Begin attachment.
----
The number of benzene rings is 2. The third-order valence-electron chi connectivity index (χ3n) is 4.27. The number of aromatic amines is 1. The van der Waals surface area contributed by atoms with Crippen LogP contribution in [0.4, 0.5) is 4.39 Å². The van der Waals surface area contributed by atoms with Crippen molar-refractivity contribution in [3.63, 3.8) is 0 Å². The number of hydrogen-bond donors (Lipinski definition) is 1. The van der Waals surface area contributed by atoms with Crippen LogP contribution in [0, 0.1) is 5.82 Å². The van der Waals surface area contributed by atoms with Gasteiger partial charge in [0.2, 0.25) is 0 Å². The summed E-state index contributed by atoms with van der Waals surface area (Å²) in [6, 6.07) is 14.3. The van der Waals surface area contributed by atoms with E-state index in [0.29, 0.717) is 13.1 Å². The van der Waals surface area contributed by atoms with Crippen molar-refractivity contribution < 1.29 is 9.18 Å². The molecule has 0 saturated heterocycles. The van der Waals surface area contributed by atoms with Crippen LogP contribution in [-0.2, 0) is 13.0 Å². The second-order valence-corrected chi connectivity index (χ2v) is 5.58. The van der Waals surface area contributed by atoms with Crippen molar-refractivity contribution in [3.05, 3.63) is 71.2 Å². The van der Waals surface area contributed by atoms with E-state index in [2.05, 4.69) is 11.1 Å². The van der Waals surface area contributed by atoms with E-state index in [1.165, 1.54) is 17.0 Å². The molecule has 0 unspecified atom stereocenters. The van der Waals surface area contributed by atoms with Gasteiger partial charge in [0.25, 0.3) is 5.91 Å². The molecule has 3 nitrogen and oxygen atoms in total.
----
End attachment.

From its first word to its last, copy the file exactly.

The number of benzene rings is 2. The third-order valence-electron chi connectivity index (χ3n) is 4.27. The number of aromatic amines is 1. The van der Waals surface area contributed by atoms with Crippen LogP contribution in [0.4, 0.5) is 4.39 Å². The van der Waals surface area contributed by atoms with Crippen molar-refractivity contribution in [3.63, 3.8) is 0 Å². The number of hydrogen-bond donors (Lipinski definition) is 1. The van der Waals surface area contributed by atoms with Crippen LogP contribution in [0, 0.1) is 5.82 Å². The van der Waals surface area contributed by atoms with Gasteiger partial charge in [0.2, 0.25) is 0 Å². The summed E-state index contributed by atoms with van der Waals surface area (Å²) in [6, 6.07) is 14.3. The van der Waals surface area contributed by atoms with E-state index in [0.29, 0.717) is 13.1 Å². The van der Waals surface area contributed by atoms with Crippen molar-refractivity contribution < 1.29 is 9.18 Å². The molecule has 0 saturated heterocycles. The van der Waals surface area contributed by atoms with Crippen LogP contribution in [-0.2, 0) is 13.0 Å². The second-order valence-corrected chi connectivity index (χ2v) is 5.58. The van der Waals surface area contributed by atoms with Crippen molar-refractivity contribution in [3.05, 3.63) is 71.2 Å². The van der Waals surface area contributed by atoms with E-state index in [2.05, 4.69) is 11.1 Å². The van der Waals surface area contributed by atoms with E-state index in [1.165, 1.54) is 17.0 Å². The molecule has 0 unspecified atom stereocenters. The van der Waals surface area contributed by atoms with Gasteiger partial charge in [0.25, 0.3) is 5.91 Å². The molecule has 3 nitrogen and oxygen atoms in total.